Redesigned Antibiotic for Antibiotic-Resistent Bacteria

Redesigned Antibiotic for Antibiotic-Resistent Bacteria

Author: ChemistryViews

Vancomycin is an antibiotic used only, after treatment with other antibiotics has failed. Vancomycin-resistant bacteria remodel their cell wall precursor peptidoglycan terminus from D-Ala-D-Ala to D-Ala-D-Lac. Chemically, they replace an amide with an ester, reducing the binding of vancomycin to its target 1000-fold and accounting for the loss in antimicrobial activity.

A team of scientists around Dale L. Boger, The Scripps Research Institute, La Jolla, CA, USA, have successfully reengineered vancomycin to kill antibiotic-resistant bacteria. A complementary single atom exchange in the vancomycin core structure (O→NH) to counter the single atom exchange in the cell wall precursors of resistant bacteria (NH→O), reinstates potent antimicrobial activity. Remarkably, the redesigned antibiotic binds to the mutant as well as to the wild type peptidoglycan.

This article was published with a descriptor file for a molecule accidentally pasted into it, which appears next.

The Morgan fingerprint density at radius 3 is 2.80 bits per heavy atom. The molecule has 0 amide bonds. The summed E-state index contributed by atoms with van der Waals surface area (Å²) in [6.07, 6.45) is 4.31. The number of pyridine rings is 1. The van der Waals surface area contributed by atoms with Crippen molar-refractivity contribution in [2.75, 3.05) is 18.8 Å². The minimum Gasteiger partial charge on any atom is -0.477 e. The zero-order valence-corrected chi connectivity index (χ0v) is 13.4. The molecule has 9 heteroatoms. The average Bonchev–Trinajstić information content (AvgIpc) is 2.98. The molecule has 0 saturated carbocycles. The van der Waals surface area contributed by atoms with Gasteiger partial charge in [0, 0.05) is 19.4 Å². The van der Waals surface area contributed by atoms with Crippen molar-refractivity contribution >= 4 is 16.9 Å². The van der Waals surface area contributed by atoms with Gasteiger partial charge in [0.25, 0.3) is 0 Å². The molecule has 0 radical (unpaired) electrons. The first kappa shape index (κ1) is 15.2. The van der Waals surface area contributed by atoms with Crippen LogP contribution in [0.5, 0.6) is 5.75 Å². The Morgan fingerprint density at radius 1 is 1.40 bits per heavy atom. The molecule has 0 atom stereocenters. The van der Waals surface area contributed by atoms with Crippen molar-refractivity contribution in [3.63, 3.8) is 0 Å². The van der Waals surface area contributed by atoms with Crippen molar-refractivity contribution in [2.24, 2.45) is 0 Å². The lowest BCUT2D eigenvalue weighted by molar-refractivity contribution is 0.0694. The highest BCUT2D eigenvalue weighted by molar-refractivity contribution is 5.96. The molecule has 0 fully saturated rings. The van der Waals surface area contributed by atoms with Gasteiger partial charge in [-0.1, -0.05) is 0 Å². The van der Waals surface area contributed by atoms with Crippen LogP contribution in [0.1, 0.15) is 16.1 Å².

This charts a rational path forward for the development of antibiotics for the treatment of vancomycin-resistant bacterial infections. Reengineered organisms to produce the material or semi-synthetic approaches to the analogue are investigated.



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